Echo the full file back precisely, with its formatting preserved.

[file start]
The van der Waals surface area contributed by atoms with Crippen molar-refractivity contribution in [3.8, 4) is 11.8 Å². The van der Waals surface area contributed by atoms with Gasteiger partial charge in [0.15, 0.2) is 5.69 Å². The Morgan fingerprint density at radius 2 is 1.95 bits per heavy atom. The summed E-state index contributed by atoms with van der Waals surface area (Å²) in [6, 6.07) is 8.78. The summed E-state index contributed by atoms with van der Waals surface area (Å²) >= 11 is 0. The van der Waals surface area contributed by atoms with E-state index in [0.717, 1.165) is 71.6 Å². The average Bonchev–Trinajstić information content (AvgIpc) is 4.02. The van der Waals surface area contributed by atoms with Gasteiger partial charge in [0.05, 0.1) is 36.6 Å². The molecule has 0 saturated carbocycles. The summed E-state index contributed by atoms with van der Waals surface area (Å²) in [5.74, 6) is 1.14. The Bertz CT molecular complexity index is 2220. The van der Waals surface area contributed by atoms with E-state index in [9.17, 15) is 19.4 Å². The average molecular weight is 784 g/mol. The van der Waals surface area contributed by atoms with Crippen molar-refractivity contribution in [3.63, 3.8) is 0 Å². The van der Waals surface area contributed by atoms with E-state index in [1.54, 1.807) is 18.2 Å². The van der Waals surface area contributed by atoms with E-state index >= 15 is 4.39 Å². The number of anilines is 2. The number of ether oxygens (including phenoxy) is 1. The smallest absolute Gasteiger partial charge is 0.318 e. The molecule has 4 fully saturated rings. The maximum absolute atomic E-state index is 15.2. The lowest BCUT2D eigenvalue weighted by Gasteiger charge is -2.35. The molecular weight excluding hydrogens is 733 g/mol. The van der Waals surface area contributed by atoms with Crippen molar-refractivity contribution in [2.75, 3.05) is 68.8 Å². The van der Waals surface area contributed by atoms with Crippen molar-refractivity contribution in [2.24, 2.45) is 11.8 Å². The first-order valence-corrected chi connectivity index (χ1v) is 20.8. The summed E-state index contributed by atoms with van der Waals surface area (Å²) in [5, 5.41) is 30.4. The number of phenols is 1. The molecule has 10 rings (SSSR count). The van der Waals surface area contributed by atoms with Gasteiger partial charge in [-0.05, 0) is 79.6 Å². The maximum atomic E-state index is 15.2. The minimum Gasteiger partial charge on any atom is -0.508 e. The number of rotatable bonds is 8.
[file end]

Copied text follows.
The van der Waals surface area contributed by atoms with Crippen molar-refractivity contribution in [3.8, 4) is 11.8 Å². The van der Waals surface area contributed by atoms with Gasteiger partial charge in [0.15, 0.2) is 5.69 Å². The Morgan fingerprint density at radius 2 is 1.95 bits per heavy atom. The summed E-state index contributed by atoms with van der Waals surface area (Å²) in [6, 6.07) is 8.78. The summed E-state index contributed by atoms with van der Waals surface area (Å²) >= 11 is 0. The van der Waals surface area contributed by atoms with E-state index in [0.717, 1.165) is 71.6 Å². The average Bonchev–Trinajstić information content (AvgIpc) is 4.02. The van der Waals surface area contributed by atoms with Gasteiger partial charge in [0.05, 0.1) is 36.6 Å². The molecule has 0 saturated carbocycles. The summed E-state index contributed by atoms with van der Waals surface area (Å²) in [5.74, 6) is 1.14. The Bertz CT molecular complexity index is 2220. The van der Waals surface area contributed by atoms with E-state index in [9.17, 15) is 19.4 Å². The average molecular weight is 784 g/mol. The van der Waals surface area contributed by atoms with Crippen molar-refractivity contribution in [3.63, 3.8) is 0 Å². The van der Waals surface area contributed by atoms with E-state index in [1.54, 1.807) is 18.2 Å². The van der Waals surface area contributed by atoms with E-state index >= 15 is 4.39 Å². The number of anilines is 2. The number of ether oxygens (including phenoxy) is 1. The smallest absolute Gasteiger partial charge is 0.318 e. The molecule has 4 fully saturated rings. The maximum absolute atomic E-state index is 15.2. The lowest BCUT2D eigenvalue weighted by Gasteiger charge is -2.35. The molecular weight excluding hydrogens is 733 g/mol. The van der Waals surface area contributed by atoms with Crippen molar-refractivity contribution in [2.75, 3.05) is 68.8 Å². The van der Waals surface area contributed by atoms with Crippen molar-refractivity contribution in [2.24, 2.45) is 11.8 Å². The first-order valence-corrected chi connectivity index (χ1v) is 20.8. The summed E-state index contributed by atoms with van der Waals surface area (Å²) in [5, 5.41) is 30.4. The number of phenols is 1. The molecule has 10 rings (SSSR count). The van der Waals surface area contributed by atoms with Gasteiger partial charge in [-0.05, 0) is 79.6 Å². The maximum atomic E-state index is 15.2. The minimum Gasteiger partial charge on any atom is -0.508 e. The number of rotatable bonds is 8.